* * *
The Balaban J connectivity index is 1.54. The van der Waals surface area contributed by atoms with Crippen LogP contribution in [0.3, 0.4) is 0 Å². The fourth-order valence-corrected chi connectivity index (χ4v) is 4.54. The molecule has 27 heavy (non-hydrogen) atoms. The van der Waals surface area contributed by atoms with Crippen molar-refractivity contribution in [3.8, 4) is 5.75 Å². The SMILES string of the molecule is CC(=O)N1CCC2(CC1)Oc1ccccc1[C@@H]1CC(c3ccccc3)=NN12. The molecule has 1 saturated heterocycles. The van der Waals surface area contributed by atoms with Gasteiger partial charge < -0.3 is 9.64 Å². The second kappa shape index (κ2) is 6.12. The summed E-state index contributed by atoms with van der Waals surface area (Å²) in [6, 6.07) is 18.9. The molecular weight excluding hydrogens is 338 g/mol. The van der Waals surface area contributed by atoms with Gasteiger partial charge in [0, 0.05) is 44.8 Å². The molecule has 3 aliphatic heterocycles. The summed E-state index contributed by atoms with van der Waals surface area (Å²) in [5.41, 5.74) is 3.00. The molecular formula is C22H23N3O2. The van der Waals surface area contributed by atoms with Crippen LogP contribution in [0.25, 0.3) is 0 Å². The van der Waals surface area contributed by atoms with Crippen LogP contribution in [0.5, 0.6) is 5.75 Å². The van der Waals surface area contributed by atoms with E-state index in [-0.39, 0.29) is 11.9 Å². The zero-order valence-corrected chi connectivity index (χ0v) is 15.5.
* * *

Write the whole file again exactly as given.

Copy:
The Balaban J connectivity index is 1.54. The van der Waals surface area contributed by atoms with Crippen LogP contribution in [0.3, 0.4) is 0 Å². The fourth-order valence-corrected chi connectivity index (χ4v) is 4.54. The molecule has 27 heavy (non-hydrogen) atoms. The van der Waals surface area contributed by atoms with Crippen molar-refractivity contribution in [3.8, 4) is 5.75 Å². The SMILES string of the molecule is CC(=O)N1CCC2(CC1)Oc1ccccc1[C@@H]1CC(c3ccccc3)=NN12. The molecule has 1 saturated heterocycles. The van der Waals surface area contributed by atoms with Gasteiger partial charge < -0.3 is 9.64 Å². The second kappa shape index (κ2) is 6.12. The summed E-state index contributed by atoms with van der Waals surface area (Å²) in [6, 6.07) is 18.9. The molecular weight excluding hydrogens is 338 g/mol. The van der Waals surface area contributed by atoms with Gasteiger partial charge in [0, 0.05) is 44.8 Å². The molecule has 3 aliphatic heterocycles. The summed E-state index contributed by atoms with van der Waals surface area (Å²) in [5.41, 5.74) is 3.00. The molecular formula is C22H23N3O2. The van der Waals surface area contributed by atoms with Crippen LogP contribution in [0.25, 0.3) is 0 Å². The van der Waals surface area contributed by atoms with Crippen LogP contribution in [0.5, 0.6) is 5.75 Å². The van der Waals surface area contributed by atoms with E-state index in [-0.39, 0.29) is 11.9 Å². The zero-order valence-corrected chi connectivity index (χ0v) is 15.5.